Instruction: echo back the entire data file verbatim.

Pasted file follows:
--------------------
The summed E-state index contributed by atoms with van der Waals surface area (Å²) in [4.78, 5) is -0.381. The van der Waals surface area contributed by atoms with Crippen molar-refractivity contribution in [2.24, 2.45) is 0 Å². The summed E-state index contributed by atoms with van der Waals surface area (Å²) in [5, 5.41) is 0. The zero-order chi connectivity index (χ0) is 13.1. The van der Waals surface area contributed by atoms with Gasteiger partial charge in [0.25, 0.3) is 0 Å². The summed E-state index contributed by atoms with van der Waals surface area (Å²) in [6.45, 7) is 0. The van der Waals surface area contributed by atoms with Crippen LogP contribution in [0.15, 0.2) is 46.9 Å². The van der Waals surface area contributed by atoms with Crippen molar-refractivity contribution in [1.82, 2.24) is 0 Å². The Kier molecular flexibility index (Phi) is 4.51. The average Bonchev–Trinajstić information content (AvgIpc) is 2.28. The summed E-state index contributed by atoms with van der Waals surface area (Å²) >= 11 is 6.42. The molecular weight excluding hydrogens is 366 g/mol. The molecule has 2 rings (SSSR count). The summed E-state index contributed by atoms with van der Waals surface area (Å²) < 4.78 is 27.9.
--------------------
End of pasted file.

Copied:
The summed E-state index contributed by atoms with van der Waals surface area (Å²) in [4.78, 5) is -0.381. The van der Waals surface area contributed by atoms with Crippen molar-refractivity contribution in [2.24, 2.45) is 0 Å². The summed E-state index contributed by atoms with van der Waals surface area (Å²) in [5, 5.41) is 0. The zero-order chi connectivity index (χ0) is 13.1. The van der Waals surface area contributed by atoms with Gasteiger partial charge in [0.25, 0.3) is 0 Å². The summed E-state index contributed by atoms with van der Waals surface area (Å²) in [6.45, 7) is 0. The van der Waals surface area contributed by atoms with Crippen LogP contribution in [0.15, 0.2) is 46.9 Å². The van der Waals surface area contributed by atoms with Crippen molar-refractivity contribution in [1.82, 2.24) is 0 Å². The Kier molecular flexibility index (Phi) is 4.51. The average Bonchev–Trinajstić information content (AvgIpc) is 2.28. The summed E-state index contributed by atoms with van der Waals surface area (Å²) >= 11 is 6.42. The molecular weight excluding hydrogens is 366 g/mol. The molecule has 2 rings (SSSR count). The summed E-state index contributed by atoms with van der Waals surface area (Å²) < 4.78 is 27.9.